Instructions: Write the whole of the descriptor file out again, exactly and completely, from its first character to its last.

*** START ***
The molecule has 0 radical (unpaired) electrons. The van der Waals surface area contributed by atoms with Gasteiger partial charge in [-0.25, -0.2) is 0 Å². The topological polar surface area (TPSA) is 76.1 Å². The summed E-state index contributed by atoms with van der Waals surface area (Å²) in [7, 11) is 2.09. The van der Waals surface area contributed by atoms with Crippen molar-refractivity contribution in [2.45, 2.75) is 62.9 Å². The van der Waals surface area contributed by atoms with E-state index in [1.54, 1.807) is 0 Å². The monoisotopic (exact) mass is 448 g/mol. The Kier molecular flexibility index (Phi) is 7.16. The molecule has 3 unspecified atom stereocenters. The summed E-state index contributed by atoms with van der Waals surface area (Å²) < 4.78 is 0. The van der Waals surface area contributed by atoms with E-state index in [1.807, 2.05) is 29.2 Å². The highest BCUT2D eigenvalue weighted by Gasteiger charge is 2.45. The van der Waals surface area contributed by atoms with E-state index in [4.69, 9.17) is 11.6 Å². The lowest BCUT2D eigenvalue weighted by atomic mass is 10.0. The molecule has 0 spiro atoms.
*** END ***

The molecule has 0 radical (unpaired) electrons. The van der Waals surface area contributed by atoms with Gasteiger partial charge in [-0.25, -0.2) is 0 Å². The topological polar surface area (TPSA) is 76.1 Å². The summed E-state index contributed by atoms with van der Waals surface area (Å²) in [7, 11) is 2.09. The van der Waals surface area contributed by atoms with Crippen molar-refractivity contribution in [2.45, 2.75) is 62.9 Å². The van der Waals surface area contributed by atoms with E-state index in [1.54, 1.807) is 0 Å². The monoisotopic (exact) mass is 448 g/mol. The Kier molecular flexibility index (Phi) is 7.16. The molecule has 3 unspecified atom stereocenters. The summed E-state index contributed by atoms with van der Waals surface area (Å²) < 4.78 is 0. The van der Waals surface area contributed by atoms with E-state index in [1.807, 2.05) is 29.2 Å². The highest BCUT2D eigenvalue weighted by Gasteiger charge is 2.45. The van der Waals surface area contributed by atoms with E-state index in [4.69, 9.17) is 11.6 Å². The lowest BCUT2D eigenvalue weighted by atomic mass is 10.0. The molecule has 0 spiro atoms.